WATCH: Texas Attorney General Unsure If He'll Listen to Supreme Court on Marriage

WATCH: Texas Attorney General Unsure If He'll Listen to Supreme Court on Marriage

Judging by a tense interview on CNN's New Day today, the top lawman in Texas isn't willing to say whether his state would abide by a ruling from the Supreme Court bringing marriage equality to all 50 states. 

Viewers could almost hear a tumbleweed roll across the screen when Texas Attorney General Ken Paxton was asked whether "Texas would have to conform to the federal law" if the nation's high court rules that same-sex couples have a constitutional right to marry. 

"If the Supreme Court is making the ruling on marriage, we deal with that all the time," Paxton responded.

Host Alisyn Camerota paused, apparently expecting Paxton to elaborate. When he didn't, Camerota pressed: "Meaning what?" 

The TV went silent for more than three seconds, as if someone had inadvertently pressed the "mute" button. 

Camerota tried to prompt Paxton to respond, offering: "Meaning Texas would have to conform to the Supreme Court?"

"Again, we would have to see how it worked," replied Paxton. "We would have to see exactly how that opinion is written, versus how this law is passed."

The law Paxton is referring to was discussed earlier in the segment, as part of a litany of anti-LGBT legislation Texas lawmakers are scheduled to vote on this week. One of those bills, expected to advance before the end of the legislative term, would make it illegal for any state or local employee or municipality to recognize a same-sex marriage, including issuing a marriage license to a same-sex couple, or document the marriage of a same-sex couple in any official state records.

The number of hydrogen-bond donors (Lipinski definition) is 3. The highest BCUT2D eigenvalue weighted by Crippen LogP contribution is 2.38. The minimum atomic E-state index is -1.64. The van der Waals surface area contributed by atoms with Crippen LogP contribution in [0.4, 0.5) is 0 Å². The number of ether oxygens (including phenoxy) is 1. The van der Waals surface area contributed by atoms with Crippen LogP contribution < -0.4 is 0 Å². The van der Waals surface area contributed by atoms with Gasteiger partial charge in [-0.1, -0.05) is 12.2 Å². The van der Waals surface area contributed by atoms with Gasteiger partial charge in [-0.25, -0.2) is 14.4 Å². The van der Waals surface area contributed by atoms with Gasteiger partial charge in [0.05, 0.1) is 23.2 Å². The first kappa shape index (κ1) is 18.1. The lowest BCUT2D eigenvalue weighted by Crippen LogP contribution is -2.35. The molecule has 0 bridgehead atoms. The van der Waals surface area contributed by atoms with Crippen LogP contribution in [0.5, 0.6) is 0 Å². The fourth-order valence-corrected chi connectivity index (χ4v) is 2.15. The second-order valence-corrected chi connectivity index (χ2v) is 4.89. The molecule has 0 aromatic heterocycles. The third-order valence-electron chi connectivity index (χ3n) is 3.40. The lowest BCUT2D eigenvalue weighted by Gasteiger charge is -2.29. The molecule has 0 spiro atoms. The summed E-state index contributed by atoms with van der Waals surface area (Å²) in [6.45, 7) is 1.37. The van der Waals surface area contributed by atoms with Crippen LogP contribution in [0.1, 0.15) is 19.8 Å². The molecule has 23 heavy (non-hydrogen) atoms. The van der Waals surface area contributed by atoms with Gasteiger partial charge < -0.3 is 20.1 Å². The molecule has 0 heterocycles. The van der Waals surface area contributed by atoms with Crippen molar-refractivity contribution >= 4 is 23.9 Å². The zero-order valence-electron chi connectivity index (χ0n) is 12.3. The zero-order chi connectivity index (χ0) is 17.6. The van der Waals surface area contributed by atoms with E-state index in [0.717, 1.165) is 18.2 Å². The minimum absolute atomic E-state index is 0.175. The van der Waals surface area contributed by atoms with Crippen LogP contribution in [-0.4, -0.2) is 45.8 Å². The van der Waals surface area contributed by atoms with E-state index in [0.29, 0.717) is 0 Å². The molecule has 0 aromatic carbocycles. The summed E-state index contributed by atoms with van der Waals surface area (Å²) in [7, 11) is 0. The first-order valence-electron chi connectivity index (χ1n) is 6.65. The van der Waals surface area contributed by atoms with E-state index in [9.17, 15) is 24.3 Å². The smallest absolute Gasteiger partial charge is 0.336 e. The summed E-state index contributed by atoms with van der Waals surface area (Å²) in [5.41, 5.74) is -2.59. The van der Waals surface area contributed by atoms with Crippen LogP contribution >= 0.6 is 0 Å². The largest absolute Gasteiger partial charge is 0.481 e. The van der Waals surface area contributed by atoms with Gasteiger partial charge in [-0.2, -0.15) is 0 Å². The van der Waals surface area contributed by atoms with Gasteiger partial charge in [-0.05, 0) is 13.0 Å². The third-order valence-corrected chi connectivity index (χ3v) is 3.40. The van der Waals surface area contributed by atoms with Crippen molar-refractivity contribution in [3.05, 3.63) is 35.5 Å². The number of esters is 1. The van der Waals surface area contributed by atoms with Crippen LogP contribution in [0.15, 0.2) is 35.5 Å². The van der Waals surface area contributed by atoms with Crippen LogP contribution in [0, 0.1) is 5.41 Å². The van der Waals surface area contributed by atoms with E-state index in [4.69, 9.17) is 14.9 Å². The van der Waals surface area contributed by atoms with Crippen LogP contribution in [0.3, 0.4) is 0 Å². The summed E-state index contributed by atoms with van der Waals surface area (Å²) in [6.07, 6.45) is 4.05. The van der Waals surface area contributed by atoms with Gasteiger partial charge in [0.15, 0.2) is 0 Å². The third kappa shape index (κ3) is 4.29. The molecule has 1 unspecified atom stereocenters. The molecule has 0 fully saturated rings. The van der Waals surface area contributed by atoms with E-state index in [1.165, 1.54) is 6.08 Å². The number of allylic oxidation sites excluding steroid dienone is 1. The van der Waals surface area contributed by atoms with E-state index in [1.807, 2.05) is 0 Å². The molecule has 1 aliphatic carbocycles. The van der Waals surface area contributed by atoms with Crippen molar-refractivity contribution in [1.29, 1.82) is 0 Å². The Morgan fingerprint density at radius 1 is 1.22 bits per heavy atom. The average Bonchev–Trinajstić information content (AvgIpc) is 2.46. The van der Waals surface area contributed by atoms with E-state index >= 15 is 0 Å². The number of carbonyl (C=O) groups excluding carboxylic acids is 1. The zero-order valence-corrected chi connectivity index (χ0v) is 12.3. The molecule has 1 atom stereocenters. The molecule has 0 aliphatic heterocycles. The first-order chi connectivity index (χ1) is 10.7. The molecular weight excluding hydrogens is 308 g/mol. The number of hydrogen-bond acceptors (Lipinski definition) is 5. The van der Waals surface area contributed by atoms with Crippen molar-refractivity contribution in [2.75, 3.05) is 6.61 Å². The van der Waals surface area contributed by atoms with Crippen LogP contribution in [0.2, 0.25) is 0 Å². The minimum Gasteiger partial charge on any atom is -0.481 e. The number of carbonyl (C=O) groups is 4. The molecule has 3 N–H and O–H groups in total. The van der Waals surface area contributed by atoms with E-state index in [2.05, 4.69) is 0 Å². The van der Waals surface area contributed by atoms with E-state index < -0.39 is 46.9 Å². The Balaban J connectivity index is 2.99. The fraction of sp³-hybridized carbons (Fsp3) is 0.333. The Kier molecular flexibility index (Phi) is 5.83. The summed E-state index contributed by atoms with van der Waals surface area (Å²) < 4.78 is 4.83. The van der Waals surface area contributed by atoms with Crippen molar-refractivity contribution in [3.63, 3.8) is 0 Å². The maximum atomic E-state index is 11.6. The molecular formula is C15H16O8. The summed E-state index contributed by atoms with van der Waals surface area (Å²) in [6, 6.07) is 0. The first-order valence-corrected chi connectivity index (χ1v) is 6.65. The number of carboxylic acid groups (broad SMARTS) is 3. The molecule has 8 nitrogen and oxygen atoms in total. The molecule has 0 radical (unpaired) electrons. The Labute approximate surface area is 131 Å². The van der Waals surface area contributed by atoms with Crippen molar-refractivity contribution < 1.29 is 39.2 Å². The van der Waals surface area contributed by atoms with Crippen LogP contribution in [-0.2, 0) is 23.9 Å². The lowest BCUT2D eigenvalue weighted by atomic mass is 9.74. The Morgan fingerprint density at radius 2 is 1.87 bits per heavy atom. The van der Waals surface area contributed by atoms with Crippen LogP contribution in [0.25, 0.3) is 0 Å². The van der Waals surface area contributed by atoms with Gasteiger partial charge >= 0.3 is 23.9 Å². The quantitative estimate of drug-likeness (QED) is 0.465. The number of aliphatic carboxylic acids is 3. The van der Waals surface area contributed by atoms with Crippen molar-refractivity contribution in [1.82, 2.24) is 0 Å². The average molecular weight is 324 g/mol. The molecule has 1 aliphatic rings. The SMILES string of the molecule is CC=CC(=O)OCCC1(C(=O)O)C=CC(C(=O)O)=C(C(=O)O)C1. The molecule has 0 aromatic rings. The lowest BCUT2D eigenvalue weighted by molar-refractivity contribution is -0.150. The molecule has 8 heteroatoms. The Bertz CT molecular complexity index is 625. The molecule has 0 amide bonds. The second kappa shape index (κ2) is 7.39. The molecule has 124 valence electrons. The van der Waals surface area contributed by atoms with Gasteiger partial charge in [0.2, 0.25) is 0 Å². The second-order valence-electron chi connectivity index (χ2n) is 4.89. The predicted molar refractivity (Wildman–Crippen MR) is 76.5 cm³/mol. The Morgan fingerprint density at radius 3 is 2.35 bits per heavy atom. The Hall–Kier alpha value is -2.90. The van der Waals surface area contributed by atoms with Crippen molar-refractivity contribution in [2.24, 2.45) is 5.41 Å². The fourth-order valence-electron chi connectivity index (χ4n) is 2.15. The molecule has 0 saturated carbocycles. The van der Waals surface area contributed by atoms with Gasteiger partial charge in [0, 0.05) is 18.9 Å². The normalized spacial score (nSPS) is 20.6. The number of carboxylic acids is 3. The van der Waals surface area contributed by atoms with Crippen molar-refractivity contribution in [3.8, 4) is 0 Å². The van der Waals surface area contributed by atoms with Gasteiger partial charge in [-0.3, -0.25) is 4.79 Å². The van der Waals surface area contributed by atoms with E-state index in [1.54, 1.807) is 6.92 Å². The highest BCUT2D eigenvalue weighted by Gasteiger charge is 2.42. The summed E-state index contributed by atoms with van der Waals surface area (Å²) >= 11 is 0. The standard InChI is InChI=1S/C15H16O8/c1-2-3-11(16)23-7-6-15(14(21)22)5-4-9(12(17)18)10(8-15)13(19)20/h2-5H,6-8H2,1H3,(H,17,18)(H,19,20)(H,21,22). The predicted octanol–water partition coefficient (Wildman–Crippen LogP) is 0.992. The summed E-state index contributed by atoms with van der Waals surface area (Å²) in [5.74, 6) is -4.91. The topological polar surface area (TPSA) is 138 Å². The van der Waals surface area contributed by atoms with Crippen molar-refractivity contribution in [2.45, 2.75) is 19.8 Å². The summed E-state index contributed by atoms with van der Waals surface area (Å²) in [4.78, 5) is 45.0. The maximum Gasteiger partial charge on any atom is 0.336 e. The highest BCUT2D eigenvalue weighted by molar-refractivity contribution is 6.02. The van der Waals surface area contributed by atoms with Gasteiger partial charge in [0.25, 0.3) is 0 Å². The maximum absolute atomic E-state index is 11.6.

Despite Paxton's intrasingence, Camerota kept her cool, citing Lambda Legal's statement calling the proposed Texas law "blatantly discriminatory."

"Aren't you saying that the gays and lesbians in your state are not as valued, because they can't form into a union?" she asked.

Paxton responded that the legislature is merely defining marriage as it has been "for over two centuries." 

"And what about homosexuals who fall in love?" Camerota asked. "What should they do?"

"Well, I mean, they can do whatever they want," said Paxton.

"Well, they can't really do what they want," Camerota countered. "Do you understand why gays in Texas would feel that that's discriminating against them?"

"Well," said Paxton, "they can feel how they want."

When Paxton was asked what will happen to the Texas anti–marriage equality bill once the Supreme Court rules, Paxton clammed up, saying "we don't know" how the Supreme Court will rule, nor what laws the state legislature will pass. 

Watch Paxton's CNN interview below, courtesy of Raw Story.

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